National Astronomical Observatory of Japan

December, 2015


The sky of Tokyo

The sky of Tokyo (8:00 p.m. Mid-December)
Click to enlarge

Calendar (December)

3Last Quarter
11New Moon
15Peak of Geminids Meteor Shower around 3 a.m. (The condition is best because the time of peak is in the night, and there is no effect of moonlight)
19First Quarter
22Winter solstice [Toji] [22nd solar term] (Sun’s ecliptic longitude 270°)
23Emperor’s Birthday [Tennou Tanjyobi] (National holiday)
25Full Moon
26Uranus at stationary point
29Greatest Eastern Elongation of Mercury

The posted peak day and time of meteor showers is based on the prediction of IMO(International Meteor Organization).


Mercury reaches its greatest eastern elongation on the 29th, but because its elevation in the western sky is less than 10 degrees at 30 minutes after sunset, it is difficult to observe. In the last part of the month, its brightness is -0.6 magnitude to -0.4 magnitude.
Venus stands out spectacularly, shining brightly in the eastern sky before sunrise. Towards the end of the month, its elevation gradually decreases. The brightness is -4.2 magnitude to -4.1 magnitude.
Mars, located in the constellation Virgo, appears between Venus and Jupiter. It can be seen fairly high in the southwestern sky before sunrise. Its brightness is 1.5 magnitude to 1.3 magnitude.
Jupiter is located in the constellation Leo. It rises above the eastern horizon around midnight. Before dawn, it can be seen in the southern sky. Jupiter’s brightness is -2.0 magnitude to -2.2 magnitude.
Saturn can’t be seen during the beginning and middle of the month because its apparent position is close to the Sun. In the last part of the month, its form reappears in the southeastern sky before dawn. In the last part of the month, its brightness is 0.5 magnitude.

Source: Ephemeris Computation Office, NAOJ

With the “Sky Viewer” you can easily explore the appearance of a typical urban night sky (planets and constellations are visible).The Celestial Phenomenasection of the glossary explains the planetary phenomena terms: greatest elongation, opposition, conjunction, stationary, etc.


Planetary Phenomena


The Moon Passing Close to Jupiter, Mars, and Venus

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Before dawn, 3 planets are lined up in the southeastern sky. The bright one near the horizon is Venus; above and to the right of that Mars draws the eye with its red color and moderate brightness, about 1.5 magnitude; further removed, the planet not quite as bright as Venus is Jupiter.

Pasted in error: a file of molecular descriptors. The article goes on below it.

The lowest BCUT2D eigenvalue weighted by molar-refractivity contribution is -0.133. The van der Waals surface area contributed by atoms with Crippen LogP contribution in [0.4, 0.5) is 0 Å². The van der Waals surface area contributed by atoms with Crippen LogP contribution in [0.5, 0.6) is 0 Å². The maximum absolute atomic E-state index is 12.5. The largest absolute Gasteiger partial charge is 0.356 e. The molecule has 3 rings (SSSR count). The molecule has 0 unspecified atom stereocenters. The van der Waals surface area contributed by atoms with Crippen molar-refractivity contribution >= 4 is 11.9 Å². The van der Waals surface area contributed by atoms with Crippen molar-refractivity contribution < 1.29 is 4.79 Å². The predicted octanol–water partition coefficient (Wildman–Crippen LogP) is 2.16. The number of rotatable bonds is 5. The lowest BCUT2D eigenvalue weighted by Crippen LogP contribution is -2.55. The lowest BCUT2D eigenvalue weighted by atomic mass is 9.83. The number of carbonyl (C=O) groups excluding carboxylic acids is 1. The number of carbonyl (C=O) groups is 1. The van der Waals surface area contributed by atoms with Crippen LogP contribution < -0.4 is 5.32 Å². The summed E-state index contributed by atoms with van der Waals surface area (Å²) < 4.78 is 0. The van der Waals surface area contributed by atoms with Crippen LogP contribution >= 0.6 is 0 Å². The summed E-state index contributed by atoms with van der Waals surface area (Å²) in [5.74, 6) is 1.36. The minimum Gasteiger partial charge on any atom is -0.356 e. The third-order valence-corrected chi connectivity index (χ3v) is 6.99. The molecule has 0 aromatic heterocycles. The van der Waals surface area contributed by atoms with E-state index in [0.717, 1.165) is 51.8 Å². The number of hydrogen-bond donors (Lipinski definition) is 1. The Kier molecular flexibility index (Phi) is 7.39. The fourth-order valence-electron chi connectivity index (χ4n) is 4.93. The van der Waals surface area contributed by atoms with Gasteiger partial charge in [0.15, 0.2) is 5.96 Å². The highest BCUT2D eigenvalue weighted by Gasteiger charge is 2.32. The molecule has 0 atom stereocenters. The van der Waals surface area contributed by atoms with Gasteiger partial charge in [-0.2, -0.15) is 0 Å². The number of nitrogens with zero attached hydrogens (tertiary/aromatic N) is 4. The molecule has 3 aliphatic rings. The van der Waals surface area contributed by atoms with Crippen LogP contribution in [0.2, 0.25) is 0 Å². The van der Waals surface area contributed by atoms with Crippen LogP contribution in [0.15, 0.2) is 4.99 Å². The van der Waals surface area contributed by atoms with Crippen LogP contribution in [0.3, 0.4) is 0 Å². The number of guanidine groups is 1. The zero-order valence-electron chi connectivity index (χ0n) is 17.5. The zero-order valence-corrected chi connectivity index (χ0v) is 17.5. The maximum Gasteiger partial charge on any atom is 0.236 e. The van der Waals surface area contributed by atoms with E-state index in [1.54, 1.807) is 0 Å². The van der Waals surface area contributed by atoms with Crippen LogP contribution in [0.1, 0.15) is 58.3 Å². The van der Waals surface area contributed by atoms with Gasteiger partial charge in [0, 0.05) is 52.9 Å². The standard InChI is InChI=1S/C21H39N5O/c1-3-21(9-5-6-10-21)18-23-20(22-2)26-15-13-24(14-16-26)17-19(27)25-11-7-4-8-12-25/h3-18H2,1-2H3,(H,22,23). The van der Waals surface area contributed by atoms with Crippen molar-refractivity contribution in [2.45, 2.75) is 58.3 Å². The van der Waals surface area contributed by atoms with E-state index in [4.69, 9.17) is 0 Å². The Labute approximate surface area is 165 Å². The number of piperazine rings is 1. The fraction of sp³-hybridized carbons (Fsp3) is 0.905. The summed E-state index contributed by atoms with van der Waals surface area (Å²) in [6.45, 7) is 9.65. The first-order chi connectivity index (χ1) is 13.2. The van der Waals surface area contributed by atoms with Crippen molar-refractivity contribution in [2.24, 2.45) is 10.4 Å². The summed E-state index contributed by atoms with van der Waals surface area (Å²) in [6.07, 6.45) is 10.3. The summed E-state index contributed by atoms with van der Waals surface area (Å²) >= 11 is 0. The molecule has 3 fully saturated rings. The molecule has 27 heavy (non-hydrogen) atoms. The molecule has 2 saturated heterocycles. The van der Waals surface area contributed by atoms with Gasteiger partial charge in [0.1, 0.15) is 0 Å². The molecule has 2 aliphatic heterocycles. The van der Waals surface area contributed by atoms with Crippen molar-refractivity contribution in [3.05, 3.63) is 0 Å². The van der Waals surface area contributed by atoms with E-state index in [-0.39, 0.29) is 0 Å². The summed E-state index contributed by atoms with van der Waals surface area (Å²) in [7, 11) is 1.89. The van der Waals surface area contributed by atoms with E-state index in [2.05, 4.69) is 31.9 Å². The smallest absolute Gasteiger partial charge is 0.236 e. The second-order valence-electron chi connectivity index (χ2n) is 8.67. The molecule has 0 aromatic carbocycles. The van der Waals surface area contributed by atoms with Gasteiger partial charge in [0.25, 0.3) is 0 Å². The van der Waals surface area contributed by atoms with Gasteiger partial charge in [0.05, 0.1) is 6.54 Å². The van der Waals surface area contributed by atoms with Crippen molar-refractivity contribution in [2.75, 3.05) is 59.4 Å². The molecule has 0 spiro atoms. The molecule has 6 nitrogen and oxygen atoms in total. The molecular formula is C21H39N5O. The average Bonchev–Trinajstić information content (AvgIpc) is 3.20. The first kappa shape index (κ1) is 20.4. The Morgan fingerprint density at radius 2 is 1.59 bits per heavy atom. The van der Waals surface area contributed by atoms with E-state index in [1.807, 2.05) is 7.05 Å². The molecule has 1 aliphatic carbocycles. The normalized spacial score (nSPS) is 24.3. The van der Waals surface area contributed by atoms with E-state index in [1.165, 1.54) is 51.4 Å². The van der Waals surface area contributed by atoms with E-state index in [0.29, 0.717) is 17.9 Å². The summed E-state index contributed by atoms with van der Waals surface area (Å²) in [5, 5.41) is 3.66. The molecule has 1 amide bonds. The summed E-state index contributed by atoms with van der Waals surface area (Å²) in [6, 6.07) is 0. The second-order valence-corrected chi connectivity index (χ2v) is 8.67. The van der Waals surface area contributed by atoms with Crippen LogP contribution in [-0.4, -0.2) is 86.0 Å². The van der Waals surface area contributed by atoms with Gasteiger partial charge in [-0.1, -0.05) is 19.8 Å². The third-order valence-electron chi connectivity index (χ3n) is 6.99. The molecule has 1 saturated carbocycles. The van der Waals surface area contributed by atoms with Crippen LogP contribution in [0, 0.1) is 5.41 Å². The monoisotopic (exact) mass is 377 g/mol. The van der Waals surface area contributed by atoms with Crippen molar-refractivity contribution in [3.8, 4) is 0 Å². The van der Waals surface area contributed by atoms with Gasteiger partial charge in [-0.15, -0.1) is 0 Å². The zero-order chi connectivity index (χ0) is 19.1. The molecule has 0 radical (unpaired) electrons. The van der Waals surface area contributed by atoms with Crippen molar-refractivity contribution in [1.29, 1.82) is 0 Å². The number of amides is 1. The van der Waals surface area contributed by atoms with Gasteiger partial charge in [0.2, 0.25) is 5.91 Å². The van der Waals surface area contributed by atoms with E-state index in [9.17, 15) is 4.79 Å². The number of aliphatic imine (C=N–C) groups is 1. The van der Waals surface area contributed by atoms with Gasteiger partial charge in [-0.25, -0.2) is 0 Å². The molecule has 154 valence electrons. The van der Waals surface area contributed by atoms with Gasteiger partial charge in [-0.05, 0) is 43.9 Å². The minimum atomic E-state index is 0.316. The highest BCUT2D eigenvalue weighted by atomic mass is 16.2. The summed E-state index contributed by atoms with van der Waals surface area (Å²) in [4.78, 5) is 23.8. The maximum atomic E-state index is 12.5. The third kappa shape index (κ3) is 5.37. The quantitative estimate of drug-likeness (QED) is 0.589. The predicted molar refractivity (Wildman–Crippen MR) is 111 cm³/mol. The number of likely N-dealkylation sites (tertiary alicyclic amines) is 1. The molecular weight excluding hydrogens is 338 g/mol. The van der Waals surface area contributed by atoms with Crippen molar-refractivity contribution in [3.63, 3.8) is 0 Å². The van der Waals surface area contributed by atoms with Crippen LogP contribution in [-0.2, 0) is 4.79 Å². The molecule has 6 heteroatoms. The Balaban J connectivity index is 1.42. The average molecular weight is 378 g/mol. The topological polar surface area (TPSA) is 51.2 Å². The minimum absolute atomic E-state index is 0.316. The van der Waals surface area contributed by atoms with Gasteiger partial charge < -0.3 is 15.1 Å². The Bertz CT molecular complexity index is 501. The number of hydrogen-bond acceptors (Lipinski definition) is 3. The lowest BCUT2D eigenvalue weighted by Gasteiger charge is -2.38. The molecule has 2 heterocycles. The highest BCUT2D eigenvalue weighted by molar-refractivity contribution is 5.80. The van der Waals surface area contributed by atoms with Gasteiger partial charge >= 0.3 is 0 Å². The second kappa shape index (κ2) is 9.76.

From the 4th to the 8th, the Moon appears close to these 3 planets. The Moon is the closest to Jupiter on the 4th, the closest to Mars on the 6th, and the closest to Venus on the 8th. Seen from North America, the Moon covers Venus, causing an “Occultation of Venus.” Unfortunately this can’t be seen from Japan.

Please get up early and watch the Moon get thinner day by day as it passes through these planets.

Maximum of the Geminids Meteor Shower

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The Geminids are a meteor shower which can be reliably seen each year. One of its characteristics is that meteors can be seen all night long.

This year, the Geminids are expected to reach their maximum* around 3:00 on the 15th (the night of the 14th). Because the 11th is the new moon, there is not any obtrusive moonlight. For these reasons, Japan has extremely good observing conditions. If you observe from a location with dark skies, you can probably see more than 50 meteorites in an hour.

This is a very cold season, so please take proper measures against the cold when you go observing.

*The part of the meteor shower with the most vigorous meteor activity and the time when this occurs are referred to as the maximum.

Jupiter and the Moon passing close together on New Year’s Eve

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If you look low in the eastern sky around midnight on New Year’s Eve, you can see Jupiter shining brightly right next to the Moon.

After that, the Moon and Jupiter rise in elevation as time passes. Around the time the sky gets light, they are close to due south. During this time, the relative positions of Jupiter and the Moon gradually change.

From time to time, look up at the sky and enjoy the sight of Jupiter accompanying the Moon.